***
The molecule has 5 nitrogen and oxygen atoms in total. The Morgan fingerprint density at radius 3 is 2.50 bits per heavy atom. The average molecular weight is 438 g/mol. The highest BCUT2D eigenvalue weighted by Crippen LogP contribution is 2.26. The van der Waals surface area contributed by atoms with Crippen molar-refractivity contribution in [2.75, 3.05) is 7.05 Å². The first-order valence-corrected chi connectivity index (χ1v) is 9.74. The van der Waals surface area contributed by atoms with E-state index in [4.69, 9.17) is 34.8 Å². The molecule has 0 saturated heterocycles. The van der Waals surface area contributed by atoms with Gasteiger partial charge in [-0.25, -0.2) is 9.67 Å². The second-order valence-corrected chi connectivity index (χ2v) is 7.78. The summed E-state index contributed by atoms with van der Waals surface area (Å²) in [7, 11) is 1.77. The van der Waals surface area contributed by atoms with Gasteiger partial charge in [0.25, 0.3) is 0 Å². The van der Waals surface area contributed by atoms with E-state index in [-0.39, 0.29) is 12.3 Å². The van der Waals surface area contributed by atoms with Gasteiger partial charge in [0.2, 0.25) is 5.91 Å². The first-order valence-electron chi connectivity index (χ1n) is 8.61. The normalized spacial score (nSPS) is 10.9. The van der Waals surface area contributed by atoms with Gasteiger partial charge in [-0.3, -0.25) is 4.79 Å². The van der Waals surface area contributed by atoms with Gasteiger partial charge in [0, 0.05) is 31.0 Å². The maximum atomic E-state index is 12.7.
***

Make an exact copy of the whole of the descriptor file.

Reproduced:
The molecule has 5 nitrogen and oxygen atoms in total. The Morgan fingerprint density at radius 3 is 2.50 bits per heavy atom. The average molecular weight is 438 g/mol. The highest BCUT2D eigenvalue weighted by Crippen LogP contribution is 2.26. The van der Waals surface area contributed by atoms with Crippen molar-refractivity contribution in [2.75, 3.05) is 7.05 Å². The first-order valence-corrected chi connectivity index (χ1v) is 9.74. The van der Waals surface area contributed by atoms with E-state index in [4.69, 9.17) is 34.8 Å². The molecule has 0 saturated heterocycles. The van der Waals surface area contributed by atoms with Gasteiger partial charge in [-0.25, -0.2) is 9.67 Å². The second-order valence-corrected chi connectivity index (χ2v) is 7.78. The summed E-state index contributed by atoms with van der Waals surface area (Å²) in [7, 11) is 1.77. The van der Waals surface area contributed by atoms with Gasteiger partial charge in [0.25, 0.3) is 0 Å². The van der Waals surface area contributed by atoms with E-state index in [-0.39, 0.29) is 12.3 Å². The van der Waals surface area contributed by atoms with Gasteiger partial charge in [0.2, 0.25) is 5.91 Å². The first-order valence-electron chi connectivity index (χ1n) is 8.61. The normalized spacial score (nSPS) is 10.9. The van der Waals surface area contributed by atoms with Gasteiger partial charge in [-0.3, -0.25) is 4.79 Å². The van der Waals surface area contributed by atoms with Gasteiger partial charge in [0, 0.05) is 31.0 Å². The maximum atomic E-state index is 12.7.